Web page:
As if we needed more evidence that vegetarianism is healthy, new research suggests that vegetarians experience a 36 percent lower prevalence of metabolic syndrome than non-vegetarians. Metabolic syndrome is defined as exhibiting at least three out of five different risk factors: high blood pressure, low HDL cholesterol, high glucose levels, elevated triglycerides and an unhealthy waist circumference.
The study, conducted at The Loma Linda University, found that while 25 percent of vegetarians had metabolic syndrome, the number significantly rises to 37 percent for semi-vegetarians and 39 percent for non-vegetarians. The results even hold up when adjusted for factors such as age, gender, race, physical activity, calories consumed, smoking and alcohol intake. Additionally, the vegetarians and semi-vegetarians in the study had lower triglycerides, glucose levels, blood pressure, waist circumference and BMI. Semi-vegetarians also had a significantly lower BMI and waist circumference compared to regular meat eaters.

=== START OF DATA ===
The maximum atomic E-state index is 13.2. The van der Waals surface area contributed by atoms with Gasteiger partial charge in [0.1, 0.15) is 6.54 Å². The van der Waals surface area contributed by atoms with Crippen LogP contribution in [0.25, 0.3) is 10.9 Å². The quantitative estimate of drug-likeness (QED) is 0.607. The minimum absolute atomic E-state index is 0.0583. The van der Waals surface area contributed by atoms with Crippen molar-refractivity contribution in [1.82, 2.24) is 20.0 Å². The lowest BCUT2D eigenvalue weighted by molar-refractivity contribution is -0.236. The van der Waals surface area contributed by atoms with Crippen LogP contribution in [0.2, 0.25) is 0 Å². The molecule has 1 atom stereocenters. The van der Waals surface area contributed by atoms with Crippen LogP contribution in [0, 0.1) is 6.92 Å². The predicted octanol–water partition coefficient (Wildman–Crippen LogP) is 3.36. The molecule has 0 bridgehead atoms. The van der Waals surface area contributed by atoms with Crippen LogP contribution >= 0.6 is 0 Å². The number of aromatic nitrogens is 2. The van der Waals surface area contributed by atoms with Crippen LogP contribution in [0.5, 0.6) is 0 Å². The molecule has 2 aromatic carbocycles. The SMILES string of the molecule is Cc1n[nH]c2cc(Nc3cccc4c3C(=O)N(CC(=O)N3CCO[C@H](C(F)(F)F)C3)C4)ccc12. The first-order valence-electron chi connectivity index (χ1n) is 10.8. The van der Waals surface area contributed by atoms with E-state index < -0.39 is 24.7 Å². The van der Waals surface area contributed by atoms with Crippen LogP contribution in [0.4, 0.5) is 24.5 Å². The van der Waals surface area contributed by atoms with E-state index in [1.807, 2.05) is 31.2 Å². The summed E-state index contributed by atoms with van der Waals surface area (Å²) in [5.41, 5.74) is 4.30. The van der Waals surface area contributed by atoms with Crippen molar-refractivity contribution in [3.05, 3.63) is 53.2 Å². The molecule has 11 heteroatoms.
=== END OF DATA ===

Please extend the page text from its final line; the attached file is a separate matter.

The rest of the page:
The results of this study show how diet can improve many of the primary cardiovascular risk factors associated with metabolic syndrome. Because metabolic syndrome is often a precursor to heart disease, diabetes and stroke, the findings indicated vegetarians might be at a lower risk of developing these conditions.
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